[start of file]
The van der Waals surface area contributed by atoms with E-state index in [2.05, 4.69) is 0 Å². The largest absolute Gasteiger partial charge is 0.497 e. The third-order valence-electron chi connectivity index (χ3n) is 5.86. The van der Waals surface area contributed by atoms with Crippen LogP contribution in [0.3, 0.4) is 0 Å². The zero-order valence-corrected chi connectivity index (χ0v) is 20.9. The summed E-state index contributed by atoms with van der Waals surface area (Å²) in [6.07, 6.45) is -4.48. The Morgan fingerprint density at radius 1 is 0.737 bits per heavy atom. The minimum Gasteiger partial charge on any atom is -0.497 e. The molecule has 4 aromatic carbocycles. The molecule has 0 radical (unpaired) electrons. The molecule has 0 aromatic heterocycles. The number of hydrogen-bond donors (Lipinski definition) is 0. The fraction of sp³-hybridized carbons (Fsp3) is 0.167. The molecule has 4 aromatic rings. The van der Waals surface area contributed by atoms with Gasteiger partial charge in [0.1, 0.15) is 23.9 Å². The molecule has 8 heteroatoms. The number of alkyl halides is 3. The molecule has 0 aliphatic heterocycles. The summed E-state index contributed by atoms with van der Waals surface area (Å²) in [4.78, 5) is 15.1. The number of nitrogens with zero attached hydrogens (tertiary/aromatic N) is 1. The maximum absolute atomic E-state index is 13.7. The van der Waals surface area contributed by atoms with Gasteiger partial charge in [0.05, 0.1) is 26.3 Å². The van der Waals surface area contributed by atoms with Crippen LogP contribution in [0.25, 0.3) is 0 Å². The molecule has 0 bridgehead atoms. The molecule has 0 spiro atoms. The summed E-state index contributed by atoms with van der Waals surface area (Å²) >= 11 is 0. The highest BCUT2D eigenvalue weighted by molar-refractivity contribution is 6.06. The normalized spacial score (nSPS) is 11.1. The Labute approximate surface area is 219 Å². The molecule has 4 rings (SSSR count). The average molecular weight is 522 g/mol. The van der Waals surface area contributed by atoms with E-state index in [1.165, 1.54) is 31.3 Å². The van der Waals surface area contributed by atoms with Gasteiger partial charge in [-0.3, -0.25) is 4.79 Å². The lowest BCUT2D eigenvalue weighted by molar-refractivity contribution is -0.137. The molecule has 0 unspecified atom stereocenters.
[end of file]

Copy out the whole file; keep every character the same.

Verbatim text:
The van der Waals surface area contributed by atoms with E-state index in [2.05, 4.69) is 0 Å². The largest absolute Gasteiger partial charge is 0.497 e. The third-order valence-electron chi connectivity index (χ3n) is 5.86. The van der Waals surface area contributed by atoms with Crippen LogP contribution in [0.3, 0.4) is 0 Å². The zero-order valence-corrected chi connectivity index (χ0v) is 20.9. The summed E-state index contributed by atoms with van der Waals surface area (Å²) in [6.07, 6.45) is -4.48. The Morgan fingerprint density at radius 1 is 0.737 bits per heavy atom. The minimum Gasteiger partial charge on any atom is -0.497 e. The molecule has 4 aromatic carbocycles. The molecule has 0 radical (unpaired) electrons. The molecule has 0 aromatic heterocycles. The number of hydrogen-bond donors (Lipinski definition) is 0. The fraction of sp³-hybridized carbons (Fsp3) is 0.167. The molecule has 4 aromatic rings. The van der Waals surface area contributed by atoms with Gasteiger partial charge in [0.1, 0.15) is 23.9 Å². The molecule has 8 heteroatoms. The number of alkyl halides is 3. The molecule has 0 aliphatic heterocycles. The summed E-state index contributed by atoms with van der Waals surface area (Å²) in [4.78, 5) is 15.1. The number of nitrogens with zero attached hydrogens (tertiary/aromatic N) is 1. The maximum absolute atomic E-state index is 13.7. The van der Waals surface area contributed by atoms with Gasteiger partial charge in [0.05, 0.1) is 26.3 Å². The van der Waals surface area contributed by atoms with Crippen LogP contribution in [0.25, 0.3) is 0 Å². The molecule has 0 bridgehead atoms. The molecule has 0 spiro atoms. The summed E-state index contributed by atoms with van der Waals surface area (Å²) >= 11 is 0. The highest BCUT2D eigenvalue weighted by molar-refractivity contribution is 6.06. The normalized spacial score (nSPS) is 11.1. The Labute approximate surface area is 219 Å². The molecule has 4 rings (SSSR count). The average molecular weight is 522 g/mol. The van der Waals surface area contributed by atoms with E-state index in [1.165, 1.54) is 31.3 Å². The van der Waals surface area contributed by atoms with Gasteiger partial charge in [-0.3, -0.25) is 4.79 Å². The lowest BCUT2D eigenvalue weighted by molar-refractivity contribution is -0.137. The molecule has 0 unspecified atom stereocenters.